A few years ago I was at a gun show in York, PA, a farm town about 60 miles west of Philadelphia. Talk about a gun show ‘loophole,’ the entire show was a loophole because all the 200 or so tables were taken by guys who proudly displayed their junky, old guns along with other slightly rusted bric-a-brac. But I can tell you there wasn’t a single person walking around the armory who had the slightest intention of doing anything illegal with a gun.
About a week before the show, Pennsylvania had changed its CCW law, moving from being a discretionary, ‘may issue’ to a non-discretionary ‘shall issue’ state. The Sheriff in York was so inundated by applicants that he had to bring in additional help. I happened to be standing next to a guy who had just come from the Sheriff and was being interviewed by a reporter from Philadelphia who heard about the long delays and came out to see what was up. The interview went as follows:
Reporter: How long did you have to wait to get processed?
Gun Guy: Oh, three or four hours. Was a mess.
Reporter: Why do you want a concealed-carry license?
Gun Guy: Well, I’m worried about all the crime around here.
Reporter: You know, I checked before coming out and York hasn’t had a serious crime in the last two years.
Gun Guy: Yea, but they’ll come out from Philadelphia.
Now leaving aside the identification of the “they’ from Philadelphia, the bottom line is that the gentleman who waited for hours to apply for CCW did it for God knows what reason, but when he was asked to explain his behavior to a reporter (representing the ‘main-stream’ media no less) he fell back on the same rationale for CCW that Gun Nation has been promoting for the last thirty years. And a majority of Americans who are asked why they own guns and whether guns make them safer buy that same argument, hook, line and sinker. It turns out, of course, that most legal gun owners tend to live in low-crime areas and the number of people who actually use guns to defend themselves from criminal attacks are an infinitesimally tiny proportion of the population who claim that the benefit of gun ownership outweighs the risk.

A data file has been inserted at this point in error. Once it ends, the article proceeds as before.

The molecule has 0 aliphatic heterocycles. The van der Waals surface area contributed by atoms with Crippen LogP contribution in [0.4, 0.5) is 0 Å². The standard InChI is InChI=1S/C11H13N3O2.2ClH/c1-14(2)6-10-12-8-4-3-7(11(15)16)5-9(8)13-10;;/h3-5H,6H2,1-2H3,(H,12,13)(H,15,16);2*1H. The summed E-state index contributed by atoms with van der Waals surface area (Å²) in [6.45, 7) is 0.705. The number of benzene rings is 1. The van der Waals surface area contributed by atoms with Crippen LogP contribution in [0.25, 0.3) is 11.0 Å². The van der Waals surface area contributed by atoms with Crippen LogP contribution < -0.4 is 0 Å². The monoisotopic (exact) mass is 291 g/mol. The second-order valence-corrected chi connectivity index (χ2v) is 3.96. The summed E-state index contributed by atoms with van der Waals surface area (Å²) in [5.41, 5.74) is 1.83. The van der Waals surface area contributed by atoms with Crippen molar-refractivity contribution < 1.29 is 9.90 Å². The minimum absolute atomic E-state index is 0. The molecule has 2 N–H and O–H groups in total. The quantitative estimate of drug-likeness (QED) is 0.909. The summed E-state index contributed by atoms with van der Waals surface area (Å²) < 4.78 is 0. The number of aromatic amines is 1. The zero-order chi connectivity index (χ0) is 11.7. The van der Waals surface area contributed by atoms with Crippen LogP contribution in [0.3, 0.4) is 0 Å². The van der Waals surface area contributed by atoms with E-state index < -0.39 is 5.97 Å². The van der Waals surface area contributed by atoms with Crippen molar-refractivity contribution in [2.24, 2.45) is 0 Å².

So why do so many Americans believe a story about guns that runs contrary to what gun violence research shows again and again to be true? Because to the extent that people who own guns spend any time thinking about why they own guns beyond the fact that they enjoy owning and playing around with guns, they are going to repeat what they hear, and what they hear is what the NRA tells them again and again.
I am a member both of the NRA and the AARP. I get three times as much mail and emails from the NRA as I get from AARP. And the NRA makes me feel special and unique because I own guns. The only thing that makes me special to the AARP is that I have lived past their minimum membership age. And the idea that guns are a risk? Hell, I never shot myself or anyone else.
The problem faced by the GVP community is that, like it or not, most of their proposals for reducing gun violence are sensible and realistic, but they still require me to change my behavior in some way or another in order to enjoy my guns. And frankly, I don’t want to be told about changing my behavior by someone who doesn’t own guns. Why should I change my behavior? I haven’t done anything wrong with my guns.
The GVP uses evidence-based research to compete against a slick marketing campaign. Maybe they should take on the NRA by selling, not just explaining their message. You think an outfit like Saatchi & Saatchi couldn’t take forty million from Mayor Mike and figure out how to change hearts and minds?